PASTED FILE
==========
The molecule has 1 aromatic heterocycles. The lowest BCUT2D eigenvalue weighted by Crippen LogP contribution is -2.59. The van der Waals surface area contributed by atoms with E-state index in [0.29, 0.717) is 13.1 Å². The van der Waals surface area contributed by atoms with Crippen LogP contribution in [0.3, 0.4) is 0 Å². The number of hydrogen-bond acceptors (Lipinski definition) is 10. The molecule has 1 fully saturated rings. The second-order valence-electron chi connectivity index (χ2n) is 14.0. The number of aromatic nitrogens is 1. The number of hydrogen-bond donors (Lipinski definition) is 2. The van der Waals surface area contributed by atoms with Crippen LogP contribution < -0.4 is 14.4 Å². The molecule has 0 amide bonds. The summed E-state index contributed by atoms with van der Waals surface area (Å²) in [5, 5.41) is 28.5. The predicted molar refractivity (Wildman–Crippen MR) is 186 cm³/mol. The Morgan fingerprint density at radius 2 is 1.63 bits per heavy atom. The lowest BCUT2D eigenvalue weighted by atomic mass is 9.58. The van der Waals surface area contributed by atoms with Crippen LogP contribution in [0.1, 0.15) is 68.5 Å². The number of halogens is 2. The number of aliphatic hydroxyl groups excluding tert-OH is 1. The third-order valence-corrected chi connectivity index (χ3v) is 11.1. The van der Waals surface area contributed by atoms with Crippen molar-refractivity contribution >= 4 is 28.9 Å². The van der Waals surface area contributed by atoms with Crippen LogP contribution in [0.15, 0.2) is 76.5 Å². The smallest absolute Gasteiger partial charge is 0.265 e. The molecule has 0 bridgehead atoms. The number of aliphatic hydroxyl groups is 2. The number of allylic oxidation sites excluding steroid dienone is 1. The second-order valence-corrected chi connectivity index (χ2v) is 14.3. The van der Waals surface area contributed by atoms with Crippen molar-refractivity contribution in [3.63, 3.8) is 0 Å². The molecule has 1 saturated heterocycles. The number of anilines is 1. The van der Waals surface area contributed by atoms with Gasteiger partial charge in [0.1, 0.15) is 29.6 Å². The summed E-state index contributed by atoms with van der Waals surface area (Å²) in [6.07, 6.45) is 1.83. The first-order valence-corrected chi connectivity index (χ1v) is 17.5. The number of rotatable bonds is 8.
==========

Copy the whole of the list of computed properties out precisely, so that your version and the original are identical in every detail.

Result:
The molecule has 1 aromatic heterocycles. The lowest BCUT2D eigenvalue weighted by Crippen LogP contribution is -2.59. The van der Waals surface area contributed by atoms with E-state index in [0.29, 0.717) is 13.1 Å². The van der Waals surface area contributed by atoms with Crippen LogP contribution in [0.3, 0.4) is 0 Å². The number of hydrogen-bond acceptors (Lipinski definition) is 10. The molecule has 1 fully saturated rings. The second-order valence-electron chi connectivity index (χ2n) is 14.0. The number of aromatic nitrogens is 1. The number of hydrogen-bond donors (Lipinski definition) is 2. The van der Waals surface area contributed by atoms with Crippen LogP contribution < -0.4 is 14.4 Å². The molecule has 0 amide bonds. The summed E-state index contributed by atoms with van der Waals surface area (Å²) in [5, 5.41) is 28.5. The predicted molar refractivity (Wildman–Crippen MR) is 186 cm³/mol. The Morgan fingerprint density at radius 2 is 1.63 bits per heavy atom. The lowest BCUT2D eigenvalue weighted by atomic mass is 9.58. The van der Waals surface area contributed by atoms with Crippen LogP contribution in [0.1, 0.15) is 68.5 Å². The number of halogens is 2. The number of aliphatic hydroxyl groups excluding tert-OH is 1. The third-order valence-corrected chi connectivity index (χ3v) is 11.1. The van der Waals surface area contributed by atoms with Crippen molar-refractivity contribution >= 4 is 28.9 Å². The van der Waals surface area contributed by atoms with Crippen LogP contribution in [0.15, 0.2) is 76.5 Å². The smallest absolute Gasteiger partial charge is 0.265 e. The molecule has 0 bridgehead atoms. The number of aliphatic hydroxyl groups is 2. The number of allylic oxidation sites excluding steroid dienone is 1. The second-order valence-corrected chi connectivity index (χ2v) is 14.3. The van der Waals surface area contributed by atoms with Crippen molar-refractivity contribution in [3.63, 3.8) is 0 Å². The molecule has 1 saturated heterocycles. The number of anilines is 1. The van der Waals surface area contributed by atoms with Gasteiger partial charge in [0.1, 0.15) is 29.6 Å². The summed E-state index contributed by atoms with van der Waals surface area (Å²) in [6.07, 6.45) is 1.83. The first-order valence-corrected chi connectivity index (χ1v) is 17.5. The number of rotatable bonds is 8.